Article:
But what he chiefly came to speak about, was the existence of the Ladies’ Swimming Baths, superintended by Mrs. Captain KENNY. That lady should visit any public baths at all, he thought highly reprehensible; but that they should learn to swim, he, and his worthy friend, Alderman MOCKMODESTY, considered unnatural, in fact, perfectly monstrous. “Were our wives and daughters to become like mermaids? Would Mrs. KENNY and her husband guarantee that scales, and fins, and forky tails should not grow out of their fair bodies? ‘ He would repeat that it was monstrous! It was sea-monstrous! It was, therefore, most desirable that these Ladies’ Swimming Baths should be immediately removed.
Captain KENNY did not see this in the same light. He respectfully inquired if either of the Corporation Puritans had ever been to Margate, or Ramsgate, or Broadstairs, during the bathing season? At those places, during the bathing-hours, the sea-beach was the most fashionable place of resort. ‘ Everybody went to see everybody; and everybody was seen, more or less.’’
Nudity was never tolerated on the beaches. The beach segregation of men and women remained the letter of law until 1913.The new Borough of Carrum in 1921 passed a by-law regulating dress in streets and public places. It requires that any person whether in a public or private place should be “decently attired and they should not wear (except on the foreshore or reserve) a bathing costume or any other garment which exposes bare arms and/or bare legs, except such a costume or other garment is covered with a bath robe, overcoat, or coat and trousers at all times properly adjusted.”
On 11th April 1885, Australian Town and Country Journal published an illustrated article of the Australian bathing machine. It says the machine had been improved to suit Australian Coastal conditions. The presence of sharks and other intruders make sea bathing an uncomfortable sort of operation, even by expert swimmers. For ladies and children, the risks are too great and sea bathing is by no means so universal as ought to be on our fine sea beaches. The inventor is Mr Greenfield, who can be heard of at the coach factory of Vial and Sons, Castlereagh Street, Sydney. The improvement has been patented and consists of a portable safeguard attached to bathing machine. It can be lowered as shown in the sketch when the machine is got into water deep enough, and then the bathers can enter a grated enclosure, where they will be safe from intruders. By an ingenious arrangement the grating is raised by the horse pulling on the drawbar when taking the machine from the water.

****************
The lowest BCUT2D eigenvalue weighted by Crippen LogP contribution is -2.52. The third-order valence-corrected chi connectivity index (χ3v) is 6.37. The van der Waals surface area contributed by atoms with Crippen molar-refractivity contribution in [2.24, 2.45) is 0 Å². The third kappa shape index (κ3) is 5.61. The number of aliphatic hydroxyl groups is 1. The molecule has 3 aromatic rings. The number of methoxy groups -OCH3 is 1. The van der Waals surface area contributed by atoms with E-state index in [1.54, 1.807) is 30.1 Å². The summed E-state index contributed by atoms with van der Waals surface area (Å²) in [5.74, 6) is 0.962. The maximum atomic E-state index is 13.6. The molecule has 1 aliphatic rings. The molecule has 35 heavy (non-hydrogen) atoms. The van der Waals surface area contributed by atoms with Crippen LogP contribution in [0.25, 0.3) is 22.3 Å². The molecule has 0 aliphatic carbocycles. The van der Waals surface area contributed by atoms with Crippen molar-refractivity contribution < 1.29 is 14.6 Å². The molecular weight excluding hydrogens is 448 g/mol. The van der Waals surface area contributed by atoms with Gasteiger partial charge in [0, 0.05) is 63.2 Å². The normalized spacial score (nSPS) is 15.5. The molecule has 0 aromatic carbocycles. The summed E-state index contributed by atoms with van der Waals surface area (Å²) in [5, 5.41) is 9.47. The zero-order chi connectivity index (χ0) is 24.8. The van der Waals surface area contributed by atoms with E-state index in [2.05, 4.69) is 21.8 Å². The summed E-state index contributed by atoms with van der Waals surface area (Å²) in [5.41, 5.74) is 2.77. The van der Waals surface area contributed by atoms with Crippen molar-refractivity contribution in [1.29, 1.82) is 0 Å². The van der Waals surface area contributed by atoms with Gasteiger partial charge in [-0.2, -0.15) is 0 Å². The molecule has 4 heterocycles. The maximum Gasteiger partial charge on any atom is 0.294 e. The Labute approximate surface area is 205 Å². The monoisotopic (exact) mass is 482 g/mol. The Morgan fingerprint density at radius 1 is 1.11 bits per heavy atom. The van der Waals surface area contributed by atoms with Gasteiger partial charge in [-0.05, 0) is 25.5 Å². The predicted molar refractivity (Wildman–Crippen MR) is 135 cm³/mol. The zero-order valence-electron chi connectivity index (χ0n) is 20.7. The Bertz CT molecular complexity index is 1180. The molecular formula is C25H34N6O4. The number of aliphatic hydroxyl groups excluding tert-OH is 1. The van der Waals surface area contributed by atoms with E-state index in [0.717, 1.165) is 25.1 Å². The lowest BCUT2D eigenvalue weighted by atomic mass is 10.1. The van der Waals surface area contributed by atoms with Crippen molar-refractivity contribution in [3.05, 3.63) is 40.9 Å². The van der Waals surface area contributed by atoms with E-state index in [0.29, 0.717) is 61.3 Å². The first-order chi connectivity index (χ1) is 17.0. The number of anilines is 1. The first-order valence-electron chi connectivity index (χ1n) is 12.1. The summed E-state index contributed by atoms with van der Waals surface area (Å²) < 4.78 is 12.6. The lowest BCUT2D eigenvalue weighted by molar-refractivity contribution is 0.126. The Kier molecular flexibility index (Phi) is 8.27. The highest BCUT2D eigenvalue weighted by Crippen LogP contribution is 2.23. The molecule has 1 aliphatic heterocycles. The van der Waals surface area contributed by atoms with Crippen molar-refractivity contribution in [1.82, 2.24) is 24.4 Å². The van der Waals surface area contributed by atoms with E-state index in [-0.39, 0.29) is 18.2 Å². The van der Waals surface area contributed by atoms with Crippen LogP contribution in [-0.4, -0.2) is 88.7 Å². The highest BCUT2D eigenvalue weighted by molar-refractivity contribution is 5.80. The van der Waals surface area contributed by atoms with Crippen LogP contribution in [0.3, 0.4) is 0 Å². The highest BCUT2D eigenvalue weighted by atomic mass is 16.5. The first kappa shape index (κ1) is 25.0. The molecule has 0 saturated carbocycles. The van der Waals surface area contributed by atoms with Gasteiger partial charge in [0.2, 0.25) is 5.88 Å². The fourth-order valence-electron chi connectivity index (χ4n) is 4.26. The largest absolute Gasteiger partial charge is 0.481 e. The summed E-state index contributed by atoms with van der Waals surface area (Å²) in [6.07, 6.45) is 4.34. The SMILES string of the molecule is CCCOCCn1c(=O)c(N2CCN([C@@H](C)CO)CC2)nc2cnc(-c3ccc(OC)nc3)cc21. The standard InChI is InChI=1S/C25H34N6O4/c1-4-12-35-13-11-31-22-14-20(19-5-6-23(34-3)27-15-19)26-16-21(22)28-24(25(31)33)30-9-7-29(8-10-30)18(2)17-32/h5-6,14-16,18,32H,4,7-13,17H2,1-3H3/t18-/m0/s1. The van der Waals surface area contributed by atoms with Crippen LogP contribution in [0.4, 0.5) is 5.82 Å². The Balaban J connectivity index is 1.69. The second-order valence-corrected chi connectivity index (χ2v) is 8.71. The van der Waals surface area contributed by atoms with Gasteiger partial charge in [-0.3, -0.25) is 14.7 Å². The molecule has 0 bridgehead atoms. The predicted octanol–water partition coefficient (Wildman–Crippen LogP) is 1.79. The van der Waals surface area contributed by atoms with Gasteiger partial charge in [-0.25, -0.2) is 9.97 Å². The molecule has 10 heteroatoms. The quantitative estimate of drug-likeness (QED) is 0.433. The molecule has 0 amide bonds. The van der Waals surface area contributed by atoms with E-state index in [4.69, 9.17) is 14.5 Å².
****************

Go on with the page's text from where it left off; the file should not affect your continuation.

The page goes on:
By the 1960’s there were around five bathing establishments at St Kilda and later on five more were established between St Kilda and Port Melbourne. Many of Melbourne Bayside saw new baths springing up in later years; Sandridge (1858), Brighton (1863), and Middle Brighton (1881). The new men’s bath constructed at Emerald Hill in 1884 was renamed Tramway Baths in 1990.
By the mid 1920’s increasing number of people in Melbourne were bathing in open sea and an increasing number of men and women were mingling freely in water. Councils of Melbourne’s bayside suburbs began erecting open sea changing pavilions along its foreshore. These new additions proved popular than sea baths.
On 22nd November 1922, South Melbourne Council convened a meeting of municipalities bordering on the bayfront to formulate uniform regulations to control open sea bathing. These are some of the recommendations brought forward by the conference.
Costume to be worn to consist of Canadian two-piece. or similar skirted costume
Bathers must undress in shelters and proceed direct to water
No open bathing to be permitted within 100yards of any bath or bathing enclosure
Separate bathing area shall not be fixed for male and female bathers
The closing hour for open bathing shall be half past ten o clock each night.
Though in 1907, Australian performer Anette Kellerman was arrested at Boston Beach for wearing sleeveless one-piece swimming tights, Australian shore witnessed such swim wear many years later. Bathing suits used in Melbourne were originally conservative baggy frocks. In the 1910s they began to shrink, exposing women’s arms, necks and calves. In 1940’s saw the introduction Bikinis in Australian beaches. Bikinis of those years were nothing compared to today’s. The rebellious movement reached Australia in the 1960’s when tiny bikini became the craze.
Australian Town and Country Journal (Sydney, NSW : 1870 – 1919) / Sat 11 Apr 1885/ Page 23 / An Australian Bathing Machine.
The Australasian (Melbourne, Vic. : 1864 – 1946)/ Sat 6 Jan 1883/ Page 7/ BATHING DRESSES.
Australian Town and Country Journal (Sydney, NSW : 1870 – 1919)/ Sat 13 Mar 1886/ Page 34 / OUR ILLUSTRATIONS
The Age (Melbourne, Vic. : 1854 – 1954)/ Sat 15 Feb 1930/ Page 5/ EARLY ST. KILDA AND BATHING.
Melbourne Punch (Vic. : 1855 – 1900)/ Thu 12 Feb 1857/ Page 7/ THE BATTLE OF THE BATHING HOUSES.
Melbourne Punch (Vic. : 1855 – 1900)/ Thu 10 Nov 1864/ Page 4/ Councillor Corderoys and the Ladies’ Swimming Baths.